EMPLOYMENT TRIBUNAL FEES SCRAPPED
AFTER SUPREME COURT RULING
After two failed attempts in its dogged fight to obtain justice, the Trade Union UNISON was finally vindicated in its crusade against the fees, which were introduced four years ago.
The ruling by a panel of seven justices, headed by the Court?s President, Lord Neuberger, came after the Union had suffered setbacks in the High Court and Court of Appeal.
The Supreme Court said it based its conclusion on the fact that fees were ?inconsistent with access to justice? and had resulted in a substantial fall in the number of claims being brought, a 70% drop since they introduced in 2013.
In the main judgement, the Supreme Court highlighted the contrast between the level of fees in the tribunal, and the small claims court (where it is very much cheaper to bring a claim for a small sum of money).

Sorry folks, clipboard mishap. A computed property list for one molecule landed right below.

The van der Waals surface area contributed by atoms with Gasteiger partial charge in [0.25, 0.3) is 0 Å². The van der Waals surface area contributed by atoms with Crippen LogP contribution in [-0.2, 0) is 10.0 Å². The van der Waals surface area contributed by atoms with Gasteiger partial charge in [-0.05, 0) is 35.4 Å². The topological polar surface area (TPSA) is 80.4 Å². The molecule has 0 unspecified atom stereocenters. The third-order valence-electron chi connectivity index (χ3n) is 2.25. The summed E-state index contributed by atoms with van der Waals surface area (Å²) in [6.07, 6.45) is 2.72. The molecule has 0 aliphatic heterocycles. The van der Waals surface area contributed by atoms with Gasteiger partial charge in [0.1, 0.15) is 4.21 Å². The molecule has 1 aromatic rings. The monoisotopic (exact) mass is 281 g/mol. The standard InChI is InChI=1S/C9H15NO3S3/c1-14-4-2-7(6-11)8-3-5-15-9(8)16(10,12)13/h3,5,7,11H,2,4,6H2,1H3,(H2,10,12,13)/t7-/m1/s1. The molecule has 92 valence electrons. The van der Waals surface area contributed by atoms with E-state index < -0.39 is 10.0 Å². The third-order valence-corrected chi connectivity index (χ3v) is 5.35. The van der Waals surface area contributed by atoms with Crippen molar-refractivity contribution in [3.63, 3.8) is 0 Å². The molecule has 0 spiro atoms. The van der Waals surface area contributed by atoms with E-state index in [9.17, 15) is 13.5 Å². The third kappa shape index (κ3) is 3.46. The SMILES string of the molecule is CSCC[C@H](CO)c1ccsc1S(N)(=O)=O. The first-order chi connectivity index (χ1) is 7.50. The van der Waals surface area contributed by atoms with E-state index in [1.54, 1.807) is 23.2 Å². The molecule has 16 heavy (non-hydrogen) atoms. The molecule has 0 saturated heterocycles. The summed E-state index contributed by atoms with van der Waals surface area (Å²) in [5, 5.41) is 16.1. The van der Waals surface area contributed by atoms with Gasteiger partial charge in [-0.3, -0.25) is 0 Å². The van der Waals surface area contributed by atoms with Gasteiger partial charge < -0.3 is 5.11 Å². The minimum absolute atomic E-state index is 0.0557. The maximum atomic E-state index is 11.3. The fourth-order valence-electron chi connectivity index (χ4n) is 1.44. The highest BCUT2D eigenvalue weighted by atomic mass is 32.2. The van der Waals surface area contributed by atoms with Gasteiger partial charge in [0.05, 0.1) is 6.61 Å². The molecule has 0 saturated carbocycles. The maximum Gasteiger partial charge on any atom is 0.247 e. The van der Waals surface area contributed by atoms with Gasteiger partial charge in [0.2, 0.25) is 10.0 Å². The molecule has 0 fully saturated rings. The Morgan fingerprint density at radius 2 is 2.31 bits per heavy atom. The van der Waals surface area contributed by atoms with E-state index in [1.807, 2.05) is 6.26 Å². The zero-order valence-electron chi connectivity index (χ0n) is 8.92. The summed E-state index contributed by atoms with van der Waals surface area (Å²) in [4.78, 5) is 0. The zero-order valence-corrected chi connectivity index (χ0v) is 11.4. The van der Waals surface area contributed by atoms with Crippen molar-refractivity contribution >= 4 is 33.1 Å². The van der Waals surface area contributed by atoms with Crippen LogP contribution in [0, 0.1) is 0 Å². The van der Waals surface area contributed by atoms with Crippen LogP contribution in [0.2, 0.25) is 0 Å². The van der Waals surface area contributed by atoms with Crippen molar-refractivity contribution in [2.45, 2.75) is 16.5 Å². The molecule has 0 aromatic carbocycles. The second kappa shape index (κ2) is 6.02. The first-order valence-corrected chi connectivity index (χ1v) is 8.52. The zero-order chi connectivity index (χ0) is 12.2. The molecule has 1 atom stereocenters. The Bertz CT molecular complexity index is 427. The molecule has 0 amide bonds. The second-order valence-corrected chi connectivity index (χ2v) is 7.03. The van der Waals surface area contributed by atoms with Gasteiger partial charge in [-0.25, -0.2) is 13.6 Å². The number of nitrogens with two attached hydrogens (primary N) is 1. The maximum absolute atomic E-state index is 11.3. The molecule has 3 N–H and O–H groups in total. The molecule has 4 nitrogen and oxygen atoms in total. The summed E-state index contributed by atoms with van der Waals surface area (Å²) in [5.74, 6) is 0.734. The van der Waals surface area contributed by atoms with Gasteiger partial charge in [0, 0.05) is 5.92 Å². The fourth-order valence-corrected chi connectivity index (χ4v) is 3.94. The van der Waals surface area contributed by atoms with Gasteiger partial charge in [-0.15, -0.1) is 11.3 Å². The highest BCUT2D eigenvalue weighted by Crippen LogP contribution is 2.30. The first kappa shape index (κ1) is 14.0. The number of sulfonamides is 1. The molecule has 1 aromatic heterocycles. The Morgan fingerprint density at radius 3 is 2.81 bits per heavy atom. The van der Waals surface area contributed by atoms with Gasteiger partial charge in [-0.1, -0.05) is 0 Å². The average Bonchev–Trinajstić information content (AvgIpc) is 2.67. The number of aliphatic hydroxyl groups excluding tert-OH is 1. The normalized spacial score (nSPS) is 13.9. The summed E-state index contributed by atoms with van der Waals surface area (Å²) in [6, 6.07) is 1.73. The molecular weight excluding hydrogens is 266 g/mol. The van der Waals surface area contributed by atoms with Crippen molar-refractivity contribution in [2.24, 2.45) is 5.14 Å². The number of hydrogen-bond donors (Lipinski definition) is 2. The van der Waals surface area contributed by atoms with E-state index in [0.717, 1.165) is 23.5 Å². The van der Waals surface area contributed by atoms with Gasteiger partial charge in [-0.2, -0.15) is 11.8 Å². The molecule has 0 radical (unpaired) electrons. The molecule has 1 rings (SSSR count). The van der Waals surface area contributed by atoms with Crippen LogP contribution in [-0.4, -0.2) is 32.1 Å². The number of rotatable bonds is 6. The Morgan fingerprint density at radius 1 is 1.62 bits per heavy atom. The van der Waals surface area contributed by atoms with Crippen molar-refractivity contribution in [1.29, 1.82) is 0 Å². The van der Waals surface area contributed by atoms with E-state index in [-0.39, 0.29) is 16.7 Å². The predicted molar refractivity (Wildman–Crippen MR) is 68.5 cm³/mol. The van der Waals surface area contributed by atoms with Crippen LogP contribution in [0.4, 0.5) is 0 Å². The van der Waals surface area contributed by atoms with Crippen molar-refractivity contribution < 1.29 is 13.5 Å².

WHAT HAPPENS NOW?
The Employment Tribunals have already put an end to the charging of the fees, of course and are busily updating their IT systems to remove the payment system.
In addition, the Government need to move quickly to refund up to ?32 million of fees to claimants which have been unlawfully charged according to the Supreme Court?s decision.
However, it is unlikely that Tribunal fees will be abolished entirely. More likely, it is probable that the Government will commence a new consultation process with a view to agreeing a new regime with fees at a lower level in line with the civil courts and possibly involving a fee payable by the employer to respond to the claimant?s claim form.
Whilst potential claimants and employment lawyers see this as great news, the company point of view was less welcoming with many fearing that the floodgates would open record numbers of claims.
More news will follow on how you can go about reclaiming any fees you have paid in Employment Tribunals.
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